A guide to the different approaches to birthing the placenta. Includes discussion of evidence, experience and the wider issues. For women and birth workers alike.

Active management of the third stage of labour is an intervention whose benefits in relation to reduction of postpartum haemorrhage are much touted yet also disputed. Both the issues and harms related to this area are complex, as this is a set of interventions rather than a single one. Uterotonic drugs are powerful agents which, while life saving on occasion, may cause harms including maternal side effects such as raised blood pressure, pyrexia and shivering (Hofmeyr et al 2001, Begley et al 2010). Controlled cord traction can cause retained placenta and lead to secondary bleeding (Begley et al 2010) and uterine inversion (Inch 1989). Early cord clamping has recently received a lot of attention in the literature and, as some organisations recommend managed third stage without early cord clamping we have dealt with it separately in the next point. In addition, both the latest update of the Cochrane review (Begley et al 2010) and recent research from New Zealand — which shows that, in low tech settings with midwives in attendance, physiological third stage results in less blood loss than active management (Dixon et al 2009) — have challenged current practice on grounds of efficacy as well as the potential harm of intervention.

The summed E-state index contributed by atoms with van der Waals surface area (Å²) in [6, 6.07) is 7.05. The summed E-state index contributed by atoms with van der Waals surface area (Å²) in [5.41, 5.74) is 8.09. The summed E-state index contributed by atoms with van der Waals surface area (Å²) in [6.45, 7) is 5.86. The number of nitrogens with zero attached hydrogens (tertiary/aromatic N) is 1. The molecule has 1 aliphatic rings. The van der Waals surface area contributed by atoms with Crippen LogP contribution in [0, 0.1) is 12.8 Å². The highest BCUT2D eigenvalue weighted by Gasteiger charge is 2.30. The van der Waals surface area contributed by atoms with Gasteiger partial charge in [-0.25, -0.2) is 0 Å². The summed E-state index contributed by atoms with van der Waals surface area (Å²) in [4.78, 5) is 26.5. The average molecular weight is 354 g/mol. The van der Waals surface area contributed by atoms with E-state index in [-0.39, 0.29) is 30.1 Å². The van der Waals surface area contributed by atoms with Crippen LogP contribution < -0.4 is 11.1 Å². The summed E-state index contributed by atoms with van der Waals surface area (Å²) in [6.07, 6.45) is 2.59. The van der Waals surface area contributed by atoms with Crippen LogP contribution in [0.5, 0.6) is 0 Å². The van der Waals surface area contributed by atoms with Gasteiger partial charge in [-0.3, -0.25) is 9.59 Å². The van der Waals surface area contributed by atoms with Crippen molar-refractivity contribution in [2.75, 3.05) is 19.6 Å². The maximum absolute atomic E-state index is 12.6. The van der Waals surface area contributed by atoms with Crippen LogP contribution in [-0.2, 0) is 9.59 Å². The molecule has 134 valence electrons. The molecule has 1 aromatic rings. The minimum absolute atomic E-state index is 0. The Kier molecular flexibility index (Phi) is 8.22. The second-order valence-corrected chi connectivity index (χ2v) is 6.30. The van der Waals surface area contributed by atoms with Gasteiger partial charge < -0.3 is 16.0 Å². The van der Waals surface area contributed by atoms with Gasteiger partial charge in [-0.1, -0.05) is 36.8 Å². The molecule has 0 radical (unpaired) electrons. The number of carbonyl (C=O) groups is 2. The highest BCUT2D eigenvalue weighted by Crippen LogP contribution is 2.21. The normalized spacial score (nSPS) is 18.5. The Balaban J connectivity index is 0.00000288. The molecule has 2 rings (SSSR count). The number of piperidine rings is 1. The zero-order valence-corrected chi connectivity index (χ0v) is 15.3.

Early cord clamping, which may be an element of active third stage management, has long been shown to result in lower neonatal blood volume (Yao et al 1969). Recent research has confirmed that it can also result in lower blood and iron stores, increased likelihood of intraventricular haemorrhage and fewer stem cells (Mercer & Erikson-Owens 2010) as well as being a possible cause of increased maternal bleeding (Dunn et al 1966). Babies who experience early cord clamping are more likely to require oxygen, ventilation and blood transfusions and are more likely to suffer from respiratory distress and sepsis. Such perinatal insults may precede cognitive impairment in children at eight years (Mercer & Bewley 2009, Odd et al 2009), while the positive aspects of leaving the cord intact also include benefits in relation to bonding (Schmid 2005) and increased length of early breastfeeding (Mercer 2001).